, Strab. ; Καρσίολοι
, Ptol.: Eth. Carseolanus
), a city of the Aequians or Aequiculi, situated on the Via Valeria, between Varia arid Alba Fucensis: it, was distant 22 miles from Tibur and 42 from Rome. (Strab. v. p.238
; Itin, Ant. p. 309.) Livy expressly tells us that it was a city of the Aequiculi, and this is confirmed both by Pliny and Ptolemy, but when in B.C. 301 it was proposed to establish a colony there, the Marsians occupied its territory in arms, and it was not till after their defeat find expulsion that the Roman colony (to the number of 4,000 men) was actually settled there. (Liv. 10.3
.) Its name appears in B.C. 209, among the thirty Coloniae Latinae enumerated by Livy: it was one of the. twelve which oq that occasion declared their inability to furnish any further contingents.: and were punished in consequence at a later period by being subjected to increased burdens. (Liv. 27.9
It appears to have been a strong fortress, and was hence occasionlally used as a place of confinement for state prisoners. (Id. 45.42.)
It is next mentioned by Florus (3.18
) during the Social War, when it was laid waste with fire and sword by the Italian allies.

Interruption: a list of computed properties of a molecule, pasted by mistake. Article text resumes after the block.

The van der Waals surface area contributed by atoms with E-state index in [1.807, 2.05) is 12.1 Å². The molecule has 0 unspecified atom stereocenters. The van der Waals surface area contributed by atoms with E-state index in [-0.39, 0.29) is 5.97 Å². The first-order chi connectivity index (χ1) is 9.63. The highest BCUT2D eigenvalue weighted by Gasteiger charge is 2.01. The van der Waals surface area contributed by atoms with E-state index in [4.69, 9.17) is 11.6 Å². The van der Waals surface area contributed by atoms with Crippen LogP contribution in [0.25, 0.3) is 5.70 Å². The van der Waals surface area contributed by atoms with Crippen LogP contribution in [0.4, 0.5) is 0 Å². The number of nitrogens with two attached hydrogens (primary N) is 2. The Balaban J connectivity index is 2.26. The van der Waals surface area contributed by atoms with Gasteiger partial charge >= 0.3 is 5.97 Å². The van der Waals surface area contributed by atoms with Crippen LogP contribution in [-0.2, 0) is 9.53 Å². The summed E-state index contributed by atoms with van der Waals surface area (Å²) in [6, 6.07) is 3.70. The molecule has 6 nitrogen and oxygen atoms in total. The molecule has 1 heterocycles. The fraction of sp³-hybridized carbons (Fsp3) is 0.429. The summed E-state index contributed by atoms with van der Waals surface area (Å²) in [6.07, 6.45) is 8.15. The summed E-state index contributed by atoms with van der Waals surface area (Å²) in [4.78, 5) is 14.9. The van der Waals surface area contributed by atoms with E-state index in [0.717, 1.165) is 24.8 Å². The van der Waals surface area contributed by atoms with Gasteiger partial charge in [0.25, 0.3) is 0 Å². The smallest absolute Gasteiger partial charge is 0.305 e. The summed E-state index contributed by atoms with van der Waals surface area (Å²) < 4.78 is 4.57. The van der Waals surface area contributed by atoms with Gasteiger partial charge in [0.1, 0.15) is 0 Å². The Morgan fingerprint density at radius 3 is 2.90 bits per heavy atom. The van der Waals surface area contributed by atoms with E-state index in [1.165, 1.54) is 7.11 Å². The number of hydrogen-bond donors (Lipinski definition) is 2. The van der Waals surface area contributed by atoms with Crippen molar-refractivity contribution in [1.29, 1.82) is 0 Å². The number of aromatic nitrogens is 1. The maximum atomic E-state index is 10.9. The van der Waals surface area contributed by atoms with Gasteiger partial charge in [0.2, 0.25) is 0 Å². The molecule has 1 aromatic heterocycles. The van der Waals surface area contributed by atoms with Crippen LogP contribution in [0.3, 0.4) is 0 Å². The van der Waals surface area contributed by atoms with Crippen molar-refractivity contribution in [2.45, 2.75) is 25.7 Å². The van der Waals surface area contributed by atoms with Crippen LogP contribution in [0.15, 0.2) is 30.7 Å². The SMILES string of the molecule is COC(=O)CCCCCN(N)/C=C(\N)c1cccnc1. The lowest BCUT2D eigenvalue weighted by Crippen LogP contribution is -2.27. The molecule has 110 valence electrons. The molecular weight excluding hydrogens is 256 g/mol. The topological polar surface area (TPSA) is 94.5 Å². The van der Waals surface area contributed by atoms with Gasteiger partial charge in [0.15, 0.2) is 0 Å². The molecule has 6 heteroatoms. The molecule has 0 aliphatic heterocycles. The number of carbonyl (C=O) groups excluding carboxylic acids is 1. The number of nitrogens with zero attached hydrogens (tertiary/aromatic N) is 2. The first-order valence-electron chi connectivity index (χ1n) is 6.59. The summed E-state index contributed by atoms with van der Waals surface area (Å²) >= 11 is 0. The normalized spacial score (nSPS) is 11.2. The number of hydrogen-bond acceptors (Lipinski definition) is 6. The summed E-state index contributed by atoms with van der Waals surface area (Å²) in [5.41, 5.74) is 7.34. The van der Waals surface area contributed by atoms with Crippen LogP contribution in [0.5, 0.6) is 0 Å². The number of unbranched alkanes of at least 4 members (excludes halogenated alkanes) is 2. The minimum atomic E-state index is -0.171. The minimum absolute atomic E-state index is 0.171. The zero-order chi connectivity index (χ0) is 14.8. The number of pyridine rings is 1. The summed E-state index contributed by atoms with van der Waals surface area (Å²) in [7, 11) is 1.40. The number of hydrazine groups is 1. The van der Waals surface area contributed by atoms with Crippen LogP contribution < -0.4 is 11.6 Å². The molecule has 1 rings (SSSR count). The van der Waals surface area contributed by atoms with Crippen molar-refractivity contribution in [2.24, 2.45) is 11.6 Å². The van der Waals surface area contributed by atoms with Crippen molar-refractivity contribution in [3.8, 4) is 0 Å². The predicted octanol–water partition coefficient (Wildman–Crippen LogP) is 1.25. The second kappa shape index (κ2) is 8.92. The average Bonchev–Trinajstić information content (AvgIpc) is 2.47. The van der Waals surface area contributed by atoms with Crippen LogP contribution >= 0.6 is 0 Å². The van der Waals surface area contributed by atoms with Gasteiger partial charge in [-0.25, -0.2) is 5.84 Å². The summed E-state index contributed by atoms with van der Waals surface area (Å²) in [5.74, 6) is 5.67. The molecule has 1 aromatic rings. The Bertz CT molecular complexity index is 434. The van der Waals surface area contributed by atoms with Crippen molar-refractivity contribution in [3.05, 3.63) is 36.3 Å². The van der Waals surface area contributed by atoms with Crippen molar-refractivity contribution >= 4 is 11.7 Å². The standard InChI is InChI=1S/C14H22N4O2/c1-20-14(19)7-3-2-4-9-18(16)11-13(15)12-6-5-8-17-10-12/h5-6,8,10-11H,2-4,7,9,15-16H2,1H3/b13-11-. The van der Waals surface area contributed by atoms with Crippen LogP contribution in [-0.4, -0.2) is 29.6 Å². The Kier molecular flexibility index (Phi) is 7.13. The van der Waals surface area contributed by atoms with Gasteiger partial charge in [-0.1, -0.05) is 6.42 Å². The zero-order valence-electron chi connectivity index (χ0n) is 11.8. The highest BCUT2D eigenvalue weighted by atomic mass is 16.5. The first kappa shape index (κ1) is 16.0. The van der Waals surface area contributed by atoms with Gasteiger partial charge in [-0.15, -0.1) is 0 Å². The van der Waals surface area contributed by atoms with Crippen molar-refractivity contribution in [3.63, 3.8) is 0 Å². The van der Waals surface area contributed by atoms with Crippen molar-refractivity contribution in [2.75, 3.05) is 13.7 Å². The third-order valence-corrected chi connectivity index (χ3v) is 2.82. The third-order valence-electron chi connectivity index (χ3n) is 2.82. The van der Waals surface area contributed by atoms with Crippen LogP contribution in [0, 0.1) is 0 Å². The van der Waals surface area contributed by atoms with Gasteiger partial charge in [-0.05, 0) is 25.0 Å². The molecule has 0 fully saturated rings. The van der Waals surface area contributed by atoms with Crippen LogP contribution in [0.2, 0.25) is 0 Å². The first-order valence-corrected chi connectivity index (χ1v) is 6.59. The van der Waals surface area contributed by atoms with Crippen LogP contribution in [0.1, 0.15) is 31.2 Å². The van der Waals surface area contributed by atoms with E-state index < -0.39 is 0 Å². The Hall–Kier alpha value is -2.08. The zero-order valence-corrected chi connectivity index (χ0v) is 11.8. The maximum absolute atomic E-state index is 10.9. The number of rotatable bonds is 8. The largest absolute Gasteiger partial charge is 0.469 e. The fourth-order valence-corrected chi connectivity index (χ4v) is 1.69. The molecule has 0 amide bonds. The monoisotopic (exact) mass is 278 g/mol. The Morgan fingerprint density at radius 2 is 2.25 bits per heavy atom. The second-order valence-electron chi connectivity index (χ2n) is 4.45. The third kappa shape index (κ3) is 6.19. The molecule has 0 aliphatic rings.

But it must have quickly recovered from this blow: it received a fresh accession of colonists under Augustus, and is noticed both by Pliny and Ptolemy as one of the chief towns of the Aequiculi; its continued existence as a flourishing town can be traced throughout the period of the Roman Empire, and we learn from inscriptions that it retained its colonial rank.
As late as the 7th century P. Diaconus speaks of it as one of the chief cities of the province of Valeria. (Plin. Nat. 3.12. s. 17
; Ptol. 3.1.56
; Lib. Colon. p. 239; Orell. Inscr.
994; Murat. Inscr.
p. 515. 2; P. Diac. 2.20.)
The period of its decay or destruction is unknown; but the modern town of Carsoli
is distant above 3 miles from the site of the ancient one, the remains of. which are still visible at a place called Civita
near the Osteria del Camvaliere,
a little to the left of the modern road from Rome to Carsoli,
the Via Valeria, the remains of which may be distinctly traced. Great part of the walls of Carseoli are still visible, as well as portions of towers, an aqueduct, &c.
These ruins were overlooked by Cluverius, nwho erroneously placed Carseoli [p. 1.527]
but were pointed out by Holstenius (Not. in Cluv.
p. 164); they are described in detail by Promis (Ant. d'Alba Fucense,
p. 57, &c.).
The upper part of the valley of the Turano,
in which Carseoli was situated, is at a high level, and hence its climate is cold and bleak, so that, as Ovid tells us (Fast.
4.683), it would not produce olives, though well suited for the growth of corn.